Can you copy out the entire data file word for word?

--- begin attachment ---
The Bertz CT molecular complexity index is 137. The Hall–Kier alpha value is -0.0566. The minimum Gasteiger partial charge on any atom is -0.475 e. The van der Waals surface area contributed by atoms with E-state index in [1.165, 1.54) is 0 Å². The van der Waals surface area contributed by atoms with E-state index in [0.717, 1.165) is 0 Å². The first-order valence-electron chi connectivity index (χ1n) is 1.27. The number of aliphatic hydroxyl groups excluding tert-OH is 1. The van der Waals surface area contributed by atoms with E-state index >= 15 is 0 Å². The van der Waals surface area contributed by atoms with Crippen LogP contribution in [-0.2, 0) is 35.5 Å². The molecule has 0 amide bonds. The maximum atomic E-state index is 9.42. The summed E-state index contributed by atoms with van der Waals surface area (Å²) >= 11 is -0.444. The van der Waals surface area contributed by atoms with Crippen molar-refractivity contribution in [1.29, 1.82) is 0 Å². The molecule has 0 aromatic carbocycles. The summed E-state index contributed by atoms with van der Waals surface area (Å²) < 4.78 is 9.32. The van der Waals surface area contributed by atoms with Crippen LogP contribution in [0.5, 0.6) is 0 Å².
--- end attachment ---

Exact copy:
The Bertz CT molecular complexity index is 137. The Hall–Kier alpha value is -0.0566. The minimum Gasteiger partial charge on any atom is -0.475 e. The van der Waals surface area contributed by atoms with E-state index in [1.165, 1.54) is 0 Å². The van der Waals surface area contributed by atoms with E-state index in [0.717, 1.165) is 0 Å². The first-order valence-electron chi connectivity index (χ1n) is 1.27. The number of aliphatic hydroxyl groups excluding tert-OH is 1. The van der Waals surface area contributed by atoms with E-state index >= 15 is 0 Å². The van der Waals surface area contributed by atoms with Crippen LogP contribution in [-0.2, 0) is 35.5 Å². The molecule has 0 amide bonds. The maximum atomic E-state index is 9.42. The summed E-state index contributed by atoms with van der Waals surface area (Å²) >= 11 is -0.444. The van der Waals surface area contributed by atoms with Crippen molar-refractivity contribution in [1.29, 1.82) is 0 Å². The molecule has 0 aromatic carbocycles. The summed E-state index contributed by atoms with van der Waals surface area (Å²) < 4.78 is 9.32. The van der Waals surface area contributed by atoms with Crippen LogP contribution in [0.5, 0.6) is 0 Å².